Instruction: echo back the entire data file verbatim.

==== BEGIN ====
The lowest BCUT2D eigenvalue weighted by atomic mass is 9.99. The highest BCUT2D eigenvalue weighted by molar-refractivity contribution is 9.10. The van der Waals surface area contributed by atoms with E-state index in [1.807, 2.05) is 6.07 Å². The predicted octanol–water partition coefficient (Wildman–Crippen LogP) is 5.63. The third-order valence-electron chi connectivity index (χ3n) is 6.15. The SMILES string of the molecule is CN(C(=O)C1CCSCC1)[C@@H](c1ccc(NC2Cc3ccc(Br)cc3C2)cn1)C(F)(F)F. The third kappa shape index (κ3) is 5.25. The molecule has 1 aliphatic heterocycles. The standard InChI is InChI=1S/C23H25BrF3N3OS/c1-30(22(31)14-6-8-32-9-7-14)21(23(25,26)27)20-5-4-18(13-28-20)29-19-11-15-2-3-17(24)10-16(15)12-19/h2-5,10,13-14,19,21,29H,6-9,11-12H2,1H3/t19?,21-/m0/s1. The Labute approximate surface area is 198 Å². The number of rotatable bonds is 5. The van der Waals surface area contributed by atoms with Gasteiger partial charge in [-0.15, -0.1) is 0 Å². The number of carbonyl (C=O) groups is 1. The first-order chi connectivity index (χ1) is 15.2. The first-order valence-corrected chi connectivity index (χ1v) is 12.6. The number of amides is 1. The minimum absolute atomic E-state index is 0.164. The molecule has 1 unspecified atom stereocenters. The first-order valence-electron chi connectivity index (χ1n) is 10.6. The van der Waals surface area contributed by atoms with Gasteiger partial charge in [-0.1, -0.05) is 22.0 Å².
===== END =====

The lowest BCUT2D eigenvalue weighted by atomic mass is 9.99. The highest BCUT2D eigenvalue weighted by molar-refractivity contribution is 9.10. The van der Waals surface area contributed by atoms with E-state index in [1.807, 2.05) is 6.07 Å². The predicted octanol–water partition coefficient (Wildman–Crippen LogP) is 5.63. The third-order valence-electron chi connectivity index (χ3n) is 6.15. The SMILES string of the molecule is CN(C(=O)C1CCSCC1)[C@@H](c1ccc(NC2Cc3ccc(Br)cc3C2)cn1)C(F)(F)F. The third kappa shape index (κ3) is 5.25. The molecule has 1 aliphatic heterocycles. The standard InChI is InChI=1S/C23H25BrF3N3OS/c1-30(22(31)14-6-8-32-9-7-14)21(23(25,26)27)20-5-4-18(13-28-20)29-19-11-15-2-3-17(24)10-16(15)12-19/h2-5,10,13-14,19,21,29H,6-9,11-12H2,1H3/t19?,21-/m0/s1. The Labute approximate surface area is 198 Å². The number of rotatable bonds is 5. The van der Waals surface area contributed by atoms with Gasteiger partial charge in [-0.15, -0.1) is 0 Å². The number of carbonyl (C=O) groups is 1. The first-order chi connectivity index (χ1) is 15.2. The first-order valence-corrected chi connectivity index (χ1v) is 12.6. The number of amides is 1. The minimum absolute atomic E-state index is 0.164. The molecule has 1 unspecified atom stereocenters. The first-order valence-electron chi connectivity index (χ1n) is 10.6. The van der Waals surface area contributed by atoms with Gasteiger partial charge in [-0.1, -0.05) is 22.0 Å².